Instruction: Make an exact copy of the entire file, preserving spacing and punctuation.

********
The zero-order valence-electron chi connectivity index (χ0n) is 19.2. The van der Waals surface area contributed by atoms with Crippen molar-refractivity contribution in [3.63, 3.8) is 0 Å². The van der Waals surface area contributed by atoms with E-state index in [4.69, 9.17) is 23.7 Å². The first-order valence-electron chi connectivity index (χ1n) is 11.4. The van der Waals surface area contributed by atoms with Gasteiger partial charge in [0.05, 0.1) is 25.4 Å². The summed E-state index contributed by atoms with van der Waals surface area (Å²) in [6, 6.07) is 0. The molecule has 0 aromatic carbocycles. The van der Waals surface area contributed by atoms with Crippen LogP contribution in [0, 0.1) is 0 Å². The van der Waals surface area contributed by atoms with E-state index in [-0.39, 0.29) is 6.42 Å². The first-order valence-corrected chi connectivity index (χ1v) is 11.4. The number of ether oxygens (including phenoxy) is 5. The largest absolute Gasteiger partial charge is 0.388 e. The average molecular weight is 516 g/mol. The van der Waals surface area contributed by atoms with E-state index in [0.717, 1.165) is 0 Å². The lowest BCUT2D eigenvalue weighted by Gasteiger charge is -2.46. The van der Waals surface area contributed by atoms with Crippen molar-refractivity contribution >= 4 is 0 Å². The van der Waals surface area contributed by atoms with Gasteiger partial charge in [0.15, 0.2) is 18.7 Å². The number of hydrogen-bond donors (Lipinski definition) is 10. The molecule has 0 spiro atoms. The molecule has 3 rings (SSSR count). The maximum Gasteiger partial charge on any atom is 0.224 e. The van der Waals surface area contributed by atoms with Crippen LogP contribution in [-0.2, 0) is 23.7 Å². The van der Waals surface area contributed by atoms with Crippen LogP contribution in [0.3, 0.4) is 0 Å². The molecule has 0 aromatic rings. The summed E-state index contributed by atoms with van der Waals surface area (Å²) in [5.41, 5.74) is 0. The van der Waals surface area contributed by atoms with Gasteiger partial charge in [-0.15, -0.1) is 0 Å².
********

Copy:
The zero-order valence-electron chi connectivity index (χ0n) is 19.2. The van der Waals surface area contributed by atoms with Crippen molar-refractivity contribution in [3.63, 3.8) is 0 Å². The van der Waals surface area contributed by atoms with E-state index in [4.69, 9.17) is 23.7 Å². The first-order valence-electron chi connectivity index (χ1n) is 11.4. The van der Waals surface area contributed by atoms with Gasteiger partial charge in [0.05, 0.1) is 25.4 Å². The summed E-state index contributed by atoms with van der Waals surface area (Å²) in [6, 6.07) is 0. The molecule has 0 aromatic carbocycles. The van der Waals surface area contributed by atoms with Crippen LogP contribution in [0, 0.1) is 0 Å². The van der Waals surface area contributed by atoms with E-state index in [-0.39, 0.29) is 6.42 Å². The first-order valence-corrected chi connectivity index (χ1v) is 11.4. The number of ether oxygens (including phenoxy) is 5. The largest absolute Gasteiger partial charge is 0.388 e. The average molecular weight is 516 g/mol. The van der Waals surface area contributed by atoms with E-state index in [0.717, 1.165) is 0 Å². The lowest BCUT2D eigenvalue weighted by Gasteiger charge is -2.46. The van der Waals surface area contributed by atoms with Crippen molar-refractivity contribution >= 4 is 0 Å². The van der Waals surface area contributed by atoms with Gasteiger partial charge in [0.15, 0.2) is 18.7 Å². The number of hydrogen-bond donors (Lipinski definition) is 10. The molecule has 0 spiro atoms. The molecule has 3 rings (SSSR count). The maximum Gasteiger partial charge on any atom is 0.224 e. The van der Waals surface area contributed by atoms with Crippen LogP contribution in [-0.2, 0) is 23.7 Å². The van der Waals surface area contributed by atoms with Crippen LogP contribution in [0.3, 0.4) is 0 Å². The molecule has 0 aromatic rings. The summed E-state index contributed by atoms with van der Waals surface area (Å²) in [5.41, 5.74) is 0. The van der Waals surface area contributed by atoms with Gasteiger partial charge in [-0.15, -0.1) is 0 Å².